- The data assembled is then used for conducting risk assessment of the CGD network. Risk assessment methods help CGD utilities prioritise and plan activities. In carrying out risk assessment, the probability of an occurrence and its consequences are determined for every threat. Risk rating is calculated by multiplying probability rating and consequence rating. While the probability rating is determined by assigning appropriate scalable values for the probability of an occurrence based on the industry experience and the CGD utility’s past operations, consequence rating is determined by assigning appropriate scalable values to impact people, environment, business, etc. in the event of materialisation of a threat.
- For integrity assessment, a plan has to be developed to address the most significant threats in order to determine the appropriate integrity assessment methods. These methods include hydro testing prior to commissioning, at the test pressure as per T4S standard; external corrosion direct assessment; and cathodic protection survey.
- Response and mitigation involves the preparation of a schedule of responses based on data points collected during inspection and repair activities. Mitigation options include actions for increasing the adequacy levels of cathodic protection by installing capacity, replacement/ repair of assets based on analysis, and active consultations with equipment suppliers.
CGD utilities can evaluate a system’s integrity management programme performance within their systems and also by comparing it with other systems on an industry-wide basis. These performance evaluation programmes must consider both threat-specific and aggregate improvements, and might include process measures, operational measures and direct integrity measures. A performance indicator can either be leading or lagging in nature. Leading measures are proactive and provide an indication of how the plan may perform. On the other hand, lagging measures are reactive in nature, and provide an indication of the past integrity management programme performance.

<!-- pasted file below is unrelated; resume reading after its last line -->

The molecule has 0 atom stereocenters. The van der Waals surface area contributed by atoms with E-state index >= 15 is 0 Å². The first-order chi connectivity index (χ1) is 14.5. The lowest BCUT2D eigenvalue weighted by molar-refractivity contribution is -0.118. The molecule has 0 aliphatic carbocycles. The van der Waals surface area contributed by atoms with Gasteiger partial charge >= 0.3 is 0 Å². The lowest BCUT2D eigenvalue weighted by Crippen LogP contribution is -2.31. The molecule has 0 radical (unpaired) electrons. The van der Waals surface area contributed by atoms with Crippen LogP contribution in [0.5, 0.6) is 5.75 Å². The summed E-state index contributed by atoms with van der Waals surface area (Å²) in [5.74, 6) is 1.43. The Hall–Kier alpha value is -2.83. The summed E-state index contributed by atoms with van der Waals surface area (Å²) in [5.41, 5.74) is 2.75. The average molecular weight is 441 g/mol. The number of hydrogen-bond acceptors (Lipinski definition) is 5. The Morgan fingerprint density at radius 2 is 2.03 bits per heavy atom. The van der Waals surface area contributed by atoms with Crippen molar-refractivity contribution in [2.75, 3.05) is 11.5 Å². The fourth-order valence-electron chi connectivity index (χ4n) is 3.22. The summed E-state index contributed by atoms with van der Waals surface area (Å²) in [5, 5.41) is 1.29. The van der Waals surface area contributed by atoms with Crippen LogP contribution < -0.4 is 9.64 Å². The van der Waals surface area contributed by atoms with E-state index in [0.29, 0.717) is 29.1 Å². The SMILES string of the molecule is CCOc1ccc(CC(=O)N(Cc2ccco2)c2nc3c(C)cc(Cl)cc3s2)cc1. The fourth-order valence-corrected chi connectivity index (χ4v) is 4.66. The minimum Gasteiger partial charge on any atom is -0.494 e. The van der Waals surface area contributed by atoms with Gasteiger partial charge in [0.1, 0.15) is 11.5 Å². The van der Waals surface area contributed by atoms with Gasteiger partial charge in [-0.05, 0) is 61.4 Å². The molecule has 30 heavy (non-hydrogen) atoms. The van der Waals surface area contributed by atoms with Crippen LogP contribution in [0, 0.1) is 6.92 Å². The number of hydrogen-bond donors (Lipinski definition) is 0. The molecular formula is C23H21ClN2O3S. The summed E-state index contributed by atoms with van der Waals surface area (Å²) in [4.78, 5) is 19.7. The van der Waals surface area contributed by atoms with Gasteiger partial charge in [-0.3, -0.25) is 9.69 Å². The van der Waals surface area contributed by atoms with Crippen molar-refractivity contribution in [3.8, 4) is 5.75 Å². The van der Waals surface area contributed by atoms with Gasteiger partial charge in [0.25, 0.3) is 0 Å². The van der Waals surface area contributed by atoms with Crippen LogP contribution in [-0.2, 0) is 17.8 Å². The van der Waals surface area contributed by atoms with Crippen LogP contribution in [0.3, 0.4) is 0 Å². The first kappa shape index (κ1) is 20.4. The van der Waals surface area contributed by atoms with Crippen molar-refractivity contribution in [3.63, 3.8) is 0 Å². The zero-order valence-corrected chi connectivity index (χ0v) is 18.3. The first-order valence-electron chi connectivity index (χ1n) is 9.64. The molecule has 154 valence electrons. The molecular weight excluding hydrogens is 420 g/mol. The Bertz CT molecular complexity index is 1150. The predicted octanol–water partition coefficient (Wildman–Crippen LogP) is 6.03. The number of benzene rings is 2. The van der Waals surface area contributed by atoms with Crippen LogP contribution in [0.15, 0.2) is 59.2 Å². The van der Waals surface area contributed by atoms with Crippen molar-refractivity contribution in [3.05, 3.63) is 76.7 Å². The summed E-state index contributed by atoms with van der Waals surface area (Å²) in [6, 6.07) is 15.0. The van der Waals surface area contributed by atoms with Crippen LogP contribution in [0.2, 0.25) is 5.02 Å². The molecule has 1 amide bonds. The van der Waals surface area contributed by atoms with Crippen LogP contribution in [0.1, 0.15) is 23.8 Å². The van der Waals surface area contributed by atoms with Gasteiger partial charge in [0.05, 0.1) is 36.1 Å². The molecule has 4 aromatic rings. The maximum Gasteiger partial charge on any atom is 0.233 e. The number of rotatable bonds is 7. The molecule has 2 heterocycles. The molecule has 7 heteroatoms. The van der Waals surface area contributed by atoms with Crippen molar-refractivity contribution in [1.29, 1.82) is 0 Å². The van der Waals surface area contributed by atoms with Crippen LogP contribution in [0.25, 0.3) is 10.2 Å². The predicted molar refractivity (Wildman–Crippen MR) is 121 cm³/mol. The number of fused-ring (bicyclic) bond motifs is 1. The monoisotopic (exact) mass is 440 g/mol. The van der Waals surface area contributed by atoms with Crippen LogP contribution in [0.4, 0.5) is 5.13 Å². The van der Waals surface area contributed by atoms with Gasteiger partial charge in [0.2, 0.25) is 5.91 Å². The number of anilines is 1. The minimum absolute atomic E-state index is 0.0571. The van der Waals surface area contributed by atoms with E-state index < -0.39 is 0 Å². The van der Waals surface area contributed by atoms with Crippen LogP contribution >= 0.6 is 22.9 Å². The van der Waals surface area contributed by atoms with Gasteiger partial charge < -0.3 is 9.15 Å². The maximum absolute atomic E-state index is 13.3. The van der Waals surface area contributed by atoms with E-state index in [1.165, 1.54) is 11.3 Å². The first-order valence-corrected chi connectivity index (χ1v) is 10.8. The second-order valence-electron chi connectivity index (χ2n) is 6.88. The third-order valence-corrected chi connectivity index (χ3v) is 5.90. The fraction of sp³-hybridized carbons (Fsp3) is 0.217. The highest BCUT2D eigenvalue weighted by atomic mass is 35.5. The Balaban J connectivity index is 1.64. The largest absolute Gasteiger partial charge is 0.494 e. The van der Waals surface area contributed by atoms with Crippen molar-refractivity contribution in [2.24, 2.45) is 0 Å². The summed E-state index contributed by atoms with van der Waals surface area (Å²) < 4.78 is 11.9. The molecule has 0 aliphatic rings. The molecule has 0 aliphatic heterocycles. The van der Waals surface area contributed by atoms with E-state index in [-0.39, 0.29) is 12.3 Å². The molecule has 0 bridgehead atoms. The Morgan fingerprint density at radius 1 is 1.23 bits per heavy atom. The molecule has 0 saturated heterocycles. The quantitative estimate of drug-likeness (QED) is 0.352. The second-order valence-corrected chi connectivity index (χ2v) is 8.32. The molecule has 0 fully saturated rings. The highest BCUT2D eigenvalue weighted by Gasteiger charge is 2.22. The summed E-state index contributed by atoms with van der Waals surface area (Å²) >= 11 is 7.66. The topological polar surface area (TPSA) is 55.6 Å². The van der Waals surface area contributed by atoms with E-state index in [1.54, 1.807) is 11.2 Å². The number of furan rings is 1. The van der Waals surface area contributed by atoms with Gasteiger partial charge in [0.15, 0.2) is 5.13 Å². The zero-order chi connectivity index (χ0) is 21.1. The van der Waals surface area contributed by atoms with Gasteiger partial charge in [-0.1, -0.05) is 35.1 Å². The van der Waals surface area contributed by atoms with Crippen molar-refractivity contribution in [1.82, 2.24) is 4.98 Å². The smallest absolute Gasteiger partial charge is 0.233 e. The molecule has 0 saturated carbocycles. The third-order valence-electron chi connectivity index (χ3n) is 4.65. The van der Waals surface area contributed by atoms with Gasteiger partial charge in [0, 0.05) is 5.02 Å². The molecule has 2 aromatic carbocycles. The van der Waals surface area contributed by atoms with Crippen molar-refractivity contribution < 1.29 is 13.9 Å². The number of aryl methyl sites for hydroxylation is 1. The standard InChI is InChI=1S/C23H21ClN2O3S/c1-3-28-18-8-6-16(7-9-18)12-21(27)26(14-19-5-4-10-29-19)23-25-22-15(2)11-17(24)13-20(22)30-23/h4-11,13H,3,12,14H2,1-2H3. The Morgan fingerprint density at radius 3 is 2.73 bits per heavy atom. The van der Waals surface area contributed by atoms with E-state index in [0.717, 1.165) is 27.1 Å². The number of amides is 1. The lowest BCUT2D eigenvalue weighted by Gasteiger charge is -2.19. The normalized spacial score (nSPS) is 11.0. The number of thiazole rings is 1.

A risk assessment model is essential to understand the nature and possible locations of risks along a CGD network. However, risk assessment methods alone may not be completely relied upon to establish risk estimates and mitigate known risks. An integral part of the risk assessment process is the incorporation of data elements or changes to facility data. The risk ratings must be reviewed and the necessary changes must be made after a predefined interval.
To ensure correct updates, an effective process should be established for incorporating major system changes and modifications. As a part of risk assessment activities, a company needs to carry out the following activities: undertake a cathodic protection adequacy survey for distribution pipelines and classify the anomalies detected on the basis of risk levels; carry out periodic analyses to determine risks to assets as an input to asset replacement activity; and prepare, maintain and update a database of known risks to assets.